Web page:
Shadow Attorney-General Mark Dreyfus is set to discuss budget concerns with the Northern Rivers Community Legal Centre.
Shadow Attorney-General Mark Dreyfus is set to discuss budget concerns with the Northern Rivers Community Legal Centre. David Nielsen

'Tweed legal services facing massive shortfalls'

SHADOW Attorney-General Mark Dreyfus says community legal services in Murwillumbah and Tweed are under threat and unable to meet the needs of residents due to continued budget cuts by the Federal Government.

During a visit to Tweed Heads earlier this morning, Mr Dreyfus said he would be sitting down with representatives from the Northern Rivers Community Legal Centre, which is based in Lismore but has outreach services in Murwillumbah and Tweed, to discuss their concerns.

Mr Dreyfus said he visited the Murwillumbah centre in March last year when the service was facing a "30 per cent cut from the Federal Government”.

"When I sat down with them last year they told me those cuts would have been crippling for the service that they provide to the local community,” he said.

"Happily, we were able to fight that and have those cuts reversed in the budget last year.”

Mr Dreyfus visits Lismore in 2016 in a plea to reverse funding cuts to domestic violence programs.
Mr Dreyfus visits Lismore in 2016 in a plea to reverse funding cuts to domestic violence programs. Leah Whtie

But Mr Dreyfus said increased demand from the community had left the Murwillumbah and Tweed services "facing massive shortfalls”.

"They are still facing massive shortfalls in what is required for them to meet a very high level of unmet legal needs that community legal centres should be able to provide,” he said.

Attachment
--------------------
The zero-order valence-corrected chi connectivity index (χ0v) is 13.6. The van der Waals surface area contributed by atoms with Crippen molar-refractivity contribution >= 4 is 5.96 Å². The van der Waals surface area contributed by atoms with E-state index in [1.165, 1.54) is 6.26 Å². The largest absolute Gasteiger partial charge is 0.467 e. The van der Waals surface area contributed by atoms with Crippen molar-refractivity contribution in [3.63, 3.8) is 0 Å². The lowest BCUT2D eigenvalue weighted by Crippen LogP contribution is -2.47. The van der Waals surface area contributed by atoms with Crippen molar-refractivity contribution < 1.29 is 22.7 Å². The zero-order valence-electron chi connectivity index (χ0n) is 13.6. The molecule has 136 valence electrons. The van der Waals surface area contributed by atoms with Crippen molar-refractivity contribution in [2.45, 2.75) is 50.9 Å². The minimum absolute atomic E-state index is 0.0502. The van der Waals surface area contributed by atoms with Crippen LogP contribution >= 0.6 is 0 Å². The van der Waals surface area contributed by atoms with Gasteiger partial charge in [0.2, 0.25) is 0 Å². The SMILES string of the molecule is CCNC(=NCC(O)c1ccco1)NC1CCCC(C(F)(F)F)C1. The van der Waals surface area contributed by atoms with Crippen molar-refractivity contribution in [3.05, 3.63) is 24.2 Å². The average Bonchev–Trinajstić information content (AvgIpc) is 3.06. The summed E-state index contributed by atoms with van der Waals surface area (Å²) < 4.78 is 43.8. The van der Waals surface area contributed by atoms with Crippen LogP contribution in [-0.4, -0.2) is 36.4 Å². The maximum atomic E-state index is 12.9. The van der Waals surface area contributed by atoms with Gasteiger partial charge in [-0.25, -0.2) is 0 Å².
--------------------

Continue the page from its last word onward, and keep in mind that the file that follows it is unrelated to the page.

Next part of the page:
"We still see from the Federal Government a complete lack of preparedness to provide what is appropriate funding for assisted legal services.”

Mr Dreyfus also visited Lismore in 2016 during a plea to have funding cuts to programs aimed at preventing domestic violence reversed.

The call for more funding comes not long after State Labor Candidate for Lismore Janelle Saffin demanded front-line services at the Murwillumbah Court House be restored after jobs were slashed and the court went from four sitting days and two hearing days per month, to just one hearing day per month.

Two registrars were also replaced by one part-time registrar.

At the time, Ms Saffin said she would be "advocating this matter to the Shadow Attorney General” in a bid to have the services restored and avoid the court potentially being closed.

However, a NSW Justice spokesperson said there were "no plans” for the court to close in the near future.



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